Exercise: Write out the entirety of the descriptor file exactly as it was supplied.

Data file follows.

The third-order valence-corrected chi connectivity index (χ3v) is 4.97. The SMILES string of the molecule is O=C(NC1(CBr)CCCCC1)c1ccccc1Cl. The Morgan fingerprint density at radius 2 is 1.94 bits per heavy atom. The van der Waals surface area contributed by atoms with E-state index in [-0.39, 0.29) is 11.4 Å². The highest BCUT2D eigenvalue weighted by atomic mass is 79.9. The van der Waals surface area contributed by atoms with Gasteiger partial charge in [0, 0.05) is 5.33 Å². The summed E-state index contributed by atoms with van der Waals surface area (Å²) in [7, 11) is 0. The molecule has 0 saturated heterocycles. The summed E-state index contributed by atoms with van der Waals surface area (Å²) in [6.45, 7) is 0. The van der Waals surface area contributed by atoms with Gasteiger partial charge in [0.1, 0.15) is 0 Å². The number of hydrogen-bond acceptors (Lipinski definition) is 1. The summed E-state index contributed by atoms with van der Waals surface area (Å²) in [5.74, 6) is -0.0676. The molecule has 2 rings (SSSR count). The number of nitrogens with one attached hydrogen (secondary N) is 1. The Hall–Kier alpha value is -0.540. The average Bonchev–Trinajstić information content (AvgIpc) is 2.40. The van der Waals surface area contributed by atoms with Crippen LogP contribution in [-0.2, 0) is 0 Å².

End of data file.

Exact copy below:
The third-order valence-corrected chi connectivity index (χ3v) is 4.97. The SMILES string of the molecule is O=C(NC1(CBr)CCCCC1)c1ccccc1Cl. The Morgan fingerprint density at radius 2 is 1.94 bits per heavy atom. The van der Waals surface area contributed by atoms with E-state index in [-0.39, 0.29) is 11.4 Å². The highest BCUT2D eigenvalue weighted by atomic mass is 79.9. The van der Waals surface area contributed by atoms with Gasteiger partial charge in [0, 0.05) is 5.33 Å². The summed E-state index contributed by atoms with van der Waals surface area (Å²) in [7, 11) is 0. The molecule has 0 saturated heterocycles. The summed E-state index contributed by atoms with van der Waals surface area (Å²) in [6.45, 7) is 0. The van der Waals surface area contributed by atoms with Gasteiger partial charge in [0.1, 0.15) is 0 Å². The number of hydrogen-bond acceptors (Lipinski definition) is 1. The summed E-state index contributed by atoms with van der Waals surface area (Å²) in [5.74, 6) is -0.0676. The molecule has 2 rings (SSSR count). The number of nitrogens with one attached hydrogen (secondary N) is 1. The Hall–Kier alpha value is -0.540. The average Bonchev–Trinajstić information content (AvgIpc) is 2.40. The van der Waals surface area contributed by atoms with Crippen LogP contribution in [-0.2, 0) is 0 Å².